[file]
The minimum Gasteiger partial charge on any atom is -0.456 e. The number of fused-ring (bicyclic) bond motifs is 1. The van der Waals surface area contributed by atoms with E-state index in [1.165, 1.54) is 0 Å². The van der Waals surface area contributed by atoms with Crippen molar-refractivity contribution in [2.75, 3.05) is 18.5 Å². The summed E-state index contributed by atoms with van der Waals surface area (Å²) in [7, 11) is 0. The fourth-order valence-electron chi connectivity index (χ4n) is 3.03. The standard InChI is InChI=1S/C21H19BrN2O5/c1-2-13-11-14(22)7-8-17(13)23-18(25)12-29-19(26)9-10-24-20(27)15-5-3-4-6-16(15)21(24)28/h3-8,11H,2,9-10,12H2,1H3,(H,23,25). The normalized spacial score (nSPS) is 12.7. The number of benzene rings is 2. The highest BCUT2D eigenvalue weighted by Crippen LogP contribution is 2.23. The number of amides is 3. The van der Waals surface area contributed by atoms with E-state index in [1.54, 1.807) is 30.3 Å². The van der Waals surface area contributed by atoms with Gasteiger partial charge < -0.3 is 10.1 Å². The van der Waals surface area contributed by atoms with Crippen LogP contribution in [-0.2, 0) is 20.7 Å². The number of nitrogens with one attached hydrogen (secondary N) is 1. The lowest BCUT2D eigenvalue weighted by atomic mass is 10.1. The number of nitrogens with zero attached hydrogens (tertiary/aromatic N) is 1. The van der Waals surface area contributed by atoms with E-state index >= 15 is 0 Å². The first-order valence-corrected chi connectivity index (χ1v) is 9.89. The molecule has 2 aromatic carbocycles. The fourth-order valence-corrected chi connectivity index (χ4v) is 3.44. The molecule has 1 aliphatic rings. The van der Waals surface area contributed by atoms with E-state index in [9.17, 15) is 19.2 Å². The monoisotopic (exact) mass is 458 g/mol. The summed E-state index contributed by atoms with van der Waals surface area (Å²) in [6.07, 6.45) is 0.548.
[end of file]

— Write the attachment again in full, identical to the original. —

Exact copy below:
The minimum Gasteiger partial charge on any atom is -0.456 e. The number of fused-ring (bicyclic) bond motifs is 1. The van der Waals surface area contributed by atoms with E-state index in [1.165, 1.54) is 0 Å². The van der Waals surface area contributed by atoms with Crippen molar-refractivity contribution in [2.75, 3.05) is 18.5 Å². The summed E-state index contributed by atoms with van der Waals surface area (Å²) in [7, 11) is 0. The fourth-order valence-electron chi connectivity index (χ4n) is 3.03. The standard InChI is InChI=1S/C21H19BrN2O5/c1-2-13-11-14(22)7-8-17(13)23-18(25)12-29-19(26)9-10-24-20(27)15-5-3-4-6-16(15)21(24)28/h3-8,11H,2,9-10,12H2,1H3,(H,23,25). The normalized spacial score (nSPS) is 12.7. The number of benzene rings is 2. The highest BCUT2D eigenvalue weighted by Crippen LogP contribution is 2.23. The number of amides is 3. The van der Waals surface area contributed by atoms with E-state index in [1.54, 1.807) is 30.3 Å². The van der Waals surface area contributed by atoms with Gasteiger partial charge < -0.3 is 10.1 Å². The van der Waals surface area contributed by atoms with Crippen LogP contribution in [-0.2, 0) is 20.7 Å². The number of nitrogens with one attached hydrogen (secondary N) is 1. The lowest BCUT2D eigenvalue weighted by atomic mass is 10.1. The number of nitrogens with zero attached hydrogens (tertiary/aromatic N) is 1. The van der Waals surface area contributed by atoms with E-state index >= 15 is 0 Å². The first-order valence-corrected chi connectivity index (χ1v) is 9.89. The molecule has 2 aromatic carbocycles. The fourth-order valence-corrected chi connectivity index (χ4v) is 3.44. The molecule has 1 aliphatic rings. The van der Waals surface area contributed by atoms with E-state index in [9.17, 15) is 19.2 Å². The monoisotopic (exact) mass is 458 g/mol. The summed E-state index contributed by atoms with van der Waals surface area (Å²) in [6.07, 6.45) is 0.548.